Although less than one percent of Americans live in care institutions, they made up a third of those who died from covid. Additionally, many nurses were affected, and their ranks were depleted. This reduces the capacity of retirement homes to provide adequately for their residents.

But the pandemic is not the only problem. While statistics indicate that 76% of citizens over 50 years of age want to remain at home, only 46% believe this is possible for them.

Medicaid may pay the costs of community and care facilities, but this is dependent on your financial situation. Usually, only the most destitute qualify. Even then, they only cover about 75% of costs, leaving nursing homes with a shortfall to provide the best possible care.

Community options vary widely. At the top end, you get lovely homes at places like St. Anne’s Retirement Community, where the development of yet more luxury apartments continues. They have apartments, cottages, and villas for independent living. For their residents who need more support, there are various care services such as rehabilitation and therapy, and memory support, and they pride themselves on being a Continuing Care Retirement Community.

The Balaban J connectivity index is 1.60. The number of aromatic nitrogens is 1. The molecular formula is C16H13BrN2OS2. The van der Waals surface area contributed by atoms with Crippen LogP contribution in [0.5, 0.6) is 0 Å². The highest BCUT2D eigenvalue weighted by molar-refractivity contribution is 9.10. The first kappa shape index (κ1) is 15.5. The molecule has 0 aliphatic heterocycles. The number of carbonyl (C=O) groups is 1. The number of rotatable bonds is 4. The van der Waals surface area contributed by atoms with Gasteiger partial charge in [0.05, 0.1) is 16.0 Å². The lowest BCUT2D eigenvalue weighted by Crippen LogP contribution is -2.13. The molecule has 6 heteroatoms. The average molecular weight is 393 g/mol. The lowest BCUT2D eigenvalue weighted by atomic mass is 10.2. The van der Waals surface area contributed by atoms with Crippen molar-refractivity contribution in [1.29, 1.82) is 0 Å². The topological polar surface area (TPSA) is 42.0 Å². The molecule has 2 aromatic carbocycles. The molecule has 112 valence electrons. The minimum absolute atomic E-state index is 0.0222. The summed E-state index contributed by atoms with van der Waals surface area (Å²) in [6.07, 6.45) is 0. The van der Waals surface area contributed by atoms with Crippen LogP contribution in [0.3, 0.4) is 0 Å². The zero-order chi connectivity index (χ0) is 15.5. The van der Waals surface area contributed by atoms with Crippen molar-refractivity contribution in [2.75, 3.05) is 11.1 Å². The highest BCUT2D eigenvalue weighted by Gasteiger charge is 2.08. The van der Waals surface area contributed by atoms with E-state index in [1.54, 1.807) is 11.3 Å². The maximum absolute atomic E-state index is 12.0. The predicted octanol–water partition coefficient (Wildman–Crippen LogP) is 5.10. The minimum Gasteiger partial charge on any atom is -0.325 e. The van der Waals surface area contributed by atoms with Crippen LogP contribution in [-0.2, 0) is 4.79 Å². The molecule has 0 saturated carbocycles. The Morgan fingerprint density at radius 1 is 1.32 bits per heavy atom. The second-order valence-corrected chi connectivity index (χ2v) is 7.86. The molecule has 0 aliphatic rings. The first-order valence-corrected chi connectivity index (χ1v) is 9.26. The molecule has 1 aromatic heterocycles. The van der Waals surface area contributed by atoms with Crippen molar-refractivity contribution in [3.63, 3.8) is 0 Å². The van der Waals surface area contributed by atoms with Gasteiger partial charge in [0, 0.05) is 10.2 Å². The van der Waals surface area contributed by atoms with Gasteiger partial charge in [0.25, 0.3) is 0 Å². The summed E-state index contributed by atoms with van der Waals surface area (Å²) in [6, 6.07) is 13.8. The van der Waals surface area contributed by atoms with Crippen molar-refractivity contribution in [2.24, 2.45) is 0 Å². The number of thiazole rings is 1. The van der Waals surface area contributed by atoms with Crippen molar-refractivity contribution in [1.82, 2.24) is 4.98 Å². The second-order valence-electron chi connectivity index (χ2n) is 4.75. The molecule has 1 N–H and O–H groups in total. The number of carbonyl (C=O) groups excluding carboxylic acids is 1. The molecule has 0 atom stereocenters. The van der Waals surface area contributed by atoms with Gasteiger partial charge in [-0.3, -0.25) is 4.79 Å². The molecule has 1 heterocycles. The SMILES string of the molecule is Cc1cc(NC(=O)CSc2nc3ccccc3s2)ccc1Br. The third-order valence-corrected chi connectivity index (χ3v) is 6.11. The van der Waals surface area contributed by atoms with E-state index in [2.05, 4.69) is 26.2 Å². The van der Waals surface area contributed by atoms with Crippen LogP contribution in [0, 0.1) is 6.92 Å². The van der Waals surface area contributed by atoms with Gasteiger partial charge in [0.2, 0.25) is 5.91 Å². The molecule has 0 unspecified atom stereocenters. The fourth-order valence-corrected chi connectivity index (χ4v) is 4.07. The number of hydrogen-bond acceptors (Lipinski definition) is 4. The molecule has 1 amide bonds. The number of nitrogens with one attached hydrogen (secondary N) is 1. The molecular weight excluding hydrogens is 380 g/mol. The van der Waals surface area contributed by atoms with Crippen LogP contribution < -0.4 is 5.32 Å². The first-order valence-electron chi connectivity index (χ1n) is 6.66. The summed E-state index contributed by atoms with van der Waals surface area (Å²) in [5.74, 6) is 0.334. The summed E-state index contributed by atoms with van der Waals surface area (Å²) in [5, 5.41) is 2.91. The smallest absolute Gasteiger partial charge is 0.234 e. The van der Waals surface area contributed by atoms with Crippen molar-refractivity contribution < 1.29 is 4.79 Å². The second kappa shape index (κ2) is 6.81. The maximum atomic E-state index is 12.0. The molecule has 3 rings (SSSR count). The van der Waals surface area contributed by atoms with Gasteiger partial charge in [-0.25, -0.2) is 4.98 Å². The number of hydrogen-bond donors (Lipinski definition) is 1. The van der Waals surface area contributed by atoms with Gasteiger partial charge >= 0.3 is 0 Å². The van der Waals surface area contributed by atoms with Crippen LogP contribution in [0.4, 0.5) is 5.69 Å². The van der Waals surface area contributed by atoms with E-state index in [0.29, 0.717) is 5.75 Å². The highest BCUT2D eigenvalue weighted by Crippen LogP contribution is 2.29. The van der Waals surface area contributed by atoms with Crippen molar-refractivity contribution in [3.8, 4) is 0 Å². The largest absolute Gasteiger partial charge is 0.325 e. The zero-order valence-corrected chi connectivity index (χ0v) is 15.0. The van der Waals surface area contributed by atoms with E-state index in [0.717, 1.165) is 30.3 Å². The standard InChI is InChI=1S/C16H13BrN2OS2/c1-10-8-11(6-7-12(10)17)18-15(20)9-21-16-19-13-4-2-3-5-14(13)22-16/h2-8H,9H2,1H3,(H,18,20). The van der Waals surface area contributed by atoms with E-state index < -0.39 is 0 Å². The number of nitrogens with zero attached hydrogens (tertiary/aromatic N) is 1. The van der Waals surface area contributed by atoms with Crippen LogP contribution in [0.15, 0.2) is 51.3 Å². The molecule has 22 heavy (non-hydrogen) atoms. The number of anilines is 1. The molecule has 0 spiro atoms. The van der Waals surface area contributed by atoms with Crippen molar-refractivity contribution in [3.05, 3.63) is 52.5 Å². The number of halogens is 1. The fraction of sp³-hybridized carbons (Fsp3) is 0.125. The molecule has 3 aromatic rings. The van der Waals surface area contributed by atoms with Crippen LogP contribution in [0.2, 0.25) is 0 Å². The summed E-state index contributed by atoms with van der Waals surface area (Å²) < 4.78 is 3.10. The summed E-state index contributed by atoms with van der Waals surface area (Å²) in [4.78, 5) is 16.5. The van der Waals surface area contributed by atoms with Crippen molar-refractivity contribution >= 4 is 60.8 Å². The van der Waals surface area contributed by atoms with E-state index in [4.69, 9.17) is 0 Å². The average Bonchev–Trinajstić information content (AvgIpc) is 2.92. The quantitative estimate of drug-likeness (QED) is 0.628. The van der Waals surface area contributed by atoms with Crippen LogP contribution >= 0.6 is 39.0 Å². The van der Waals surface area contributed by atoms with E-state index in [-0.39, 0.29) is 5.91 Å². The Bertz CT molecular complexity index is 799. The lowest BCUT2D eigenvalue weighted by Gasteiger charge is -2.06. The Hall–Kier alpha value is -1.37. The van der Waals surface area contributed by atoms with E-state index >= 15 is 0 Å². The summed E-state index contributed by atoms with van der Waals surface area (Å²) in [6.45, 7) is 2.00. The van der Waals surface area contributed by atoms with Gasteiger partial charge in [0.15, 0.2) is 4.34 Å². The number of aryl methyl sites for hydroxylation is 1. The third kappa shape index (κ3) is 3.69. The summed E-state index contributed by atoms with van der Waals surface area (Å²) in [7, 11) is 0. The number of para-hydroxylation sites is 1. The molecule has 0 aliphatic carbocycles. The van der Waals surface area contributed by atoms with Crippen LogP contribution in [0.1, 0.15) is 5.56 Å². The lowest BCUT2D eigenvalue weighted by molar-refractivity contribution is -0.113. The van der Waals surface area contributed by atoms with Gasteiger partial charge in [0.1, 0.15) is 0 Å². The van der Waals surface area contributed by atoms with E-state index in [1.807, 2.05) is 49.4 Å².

It is worth checking out a few communities in the area you want to stay well ahead of retirement.

Next, we look at your financial planning.

Social Security

While social security counts towards retirement savings, it will only contribute 40% of what you were earning while working. However, there are a few ways to maximize what you get out of it.

Taking a part-time job or other means to supplement your lifetime earnings can add to the final amount you get. This may be necessary if you have some gap years in your employment history as this will reduce your annual average amount quite substantially.

You can also delay taking retirement at the earliest age of 62, or even beyond the 66 or 67 normal retirement age to 70. This will earn you an extra 8% for each delayed year. Married couples can delay the benefits of one of them to this age. Then they will also benefit from the additional 8% gained.

Cost of living adjustments (COLA) benefits increased 5.9% for many Americans in 2022 and are expected to be higher in 2023. But this is just to mitigate inflation although it does add to the retirement amount.

A 401(k) Plan